The season of Lent, though, is about entering the experience of the Cross—the whole experience.  Because how can one understand the joy of Resurrection without experiencing the pain and suffering and even the death of Crucifixion?  The two cannot be separated.  We are called to enter and bear all that is Christ—the pain, the suffering, the death, and, just when we think “it is finished”, the joy of rising to eternal life, to an eternity of oneness with God.  If we are to truly understand what that means, we must, then, embrace the entirety of the message of the Cross.  And so, perhaps, if only for awhile (maybe 40 days or so!), we should spend this Season of Lent truly looking at the “pre-Easter” experience of the Cross.  You will be amazed what that Easter morning Cross, gleaming in the sunlight of a newly created day, looks like if you understand how God created it, if you have experienced all that is God.

So, in this moment, in this moment when it is all finished, the moment that, for now, our journey ends, what do we do?  What is next?  You know, this thing would have been a whole lot easier to piece together and market if Jesus had died a hero.  But Jesus did not come as a hero; Jesus came as a servant, a humble human servant, to show us what life means.  So, were you there?  Sometime I wonder if I was.  Sometimes I’m too busy or too tired or too convinced that I already have it figured out.  Sometimes I forget to be there.  I have taken this whole journey wanting so badly to be near Jesus, wanting so badly to be connected, to be one.  But sometimes I forget to be there.  Sometimes I want to jump ahead and set up for the Easter celebration.  But today, in this moment, we are called to be there, to stand, perhaps alone, and be with Jesus on the Cross, to be there when it is finished.  Hard as it may be, we have to live the end, to live the “it is finished” before we can live the beginning.  So sit here at the Cross, in this moment, this finished moment.

After the Crucifixion, this defeated little band of disciples had no hope. As you can imagine, they had no expectation of anything else to come. Everything in which they believed, in which they had invested their lives, had died on the cross. It seemed to them that the world had been right and they had been wrong. Joan Chittister says that “the road behind us becomes what frees us for the road ahead.” In this moment, God was already freeing them from grief and recreating joy.  And us…there is something in all of us that struggles with the thought of God suffering. We instead imagine a God that stands apart from us, shielded from pain, and prepared to pick up the pieces of our lives when we need it. But God, in God’s infinite wisdom rather recreates our lives from the inside, from the point of our deepest pain and suffering, from the cross, and even we become new Creations whether or not we can see it now. The cross is the rebirth of humanity in all its fullness. In this moment, it is death that dies.  Truthfully, it is DEATH that is finished.  It is hard for us to see right now. It is hard to see clearly through the tears of grief. Christ died on a cross in immense suffering and pain. And those who love him grieve a grief such that they have never known.  And just when nothing else makes sense, it is in that moment that your eternity has begun.   There is Light ahead but for now, just for a moment, we sit here at the Cross.  It is finished.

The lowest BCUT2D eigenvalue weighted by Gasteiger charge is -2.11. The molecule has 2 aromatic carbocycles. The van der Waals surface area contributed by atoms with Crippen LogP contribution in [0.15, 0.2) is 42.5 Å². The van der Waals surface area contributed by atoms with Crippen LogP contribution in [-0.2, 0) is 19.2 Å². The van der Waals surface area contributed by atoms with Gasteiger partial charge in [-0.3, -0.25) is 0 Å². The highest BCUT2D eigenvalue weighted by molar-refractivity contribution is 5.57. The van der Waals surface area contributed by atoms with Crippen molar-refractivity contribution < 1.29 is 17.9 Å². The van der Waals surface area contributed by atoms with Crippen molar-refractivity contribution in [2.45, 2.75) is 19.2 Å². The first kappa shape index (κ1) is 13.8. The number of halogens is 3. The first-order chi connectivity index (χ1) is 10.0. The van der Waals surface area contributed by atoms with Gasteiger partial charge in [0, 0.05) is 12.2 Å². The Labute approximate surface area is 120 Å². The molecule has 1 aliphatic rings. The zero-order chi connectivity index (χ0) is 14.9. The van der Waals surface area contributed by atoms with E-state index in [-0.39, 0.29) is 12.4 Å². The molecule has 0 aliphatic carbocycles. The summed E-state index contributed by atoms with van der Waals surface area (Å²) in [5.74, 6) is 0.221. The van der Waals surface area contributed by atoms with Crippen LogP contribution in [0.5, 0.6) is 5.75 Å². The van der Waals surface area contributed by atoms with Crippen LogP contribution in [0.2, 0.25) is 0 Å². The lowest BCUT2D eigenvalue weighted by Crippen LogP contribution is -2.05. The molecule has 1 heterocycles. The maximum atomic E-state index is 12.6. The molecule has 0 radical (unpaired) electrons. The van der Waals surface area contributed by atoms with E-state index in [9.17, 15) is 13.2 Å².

There will come a time when you believe everything is finished. That will be the beginning. (Louis L’Amour)

This is the moment.  This is the moment that you begin.  Jesus did not die a hero to emulate; he died to give us Life.  No longer a bystander, we are called to enter that Life.  What does that mean?  Go forward…you can’t see it just yet but your eternity has begun!

Grace and Peace,

Shelli

 

On the Steps of Death

???????????Lectionary Passage for Today:

To read the Passion account assigned for today’s Lectionary Reading, go to John 18:1-19:42

How did we get here?  How did we so quickly move from the teachings on the hillside in Galilee to this?  I guess we kept thinking that he could make it better.  After all, he always made so much sense, always drawing us out of ourselves, out of the life that we thought we were supposed to have.  What could we have done differently?  It was right there, right in our hands.  Life was right there.  Why didn’t we pay more attention?  Why didn’t we dispense with silly arguing over who was greatest?  And what do we do now?  We can’t go back.  Everything has changed.  We have changed.  We are different.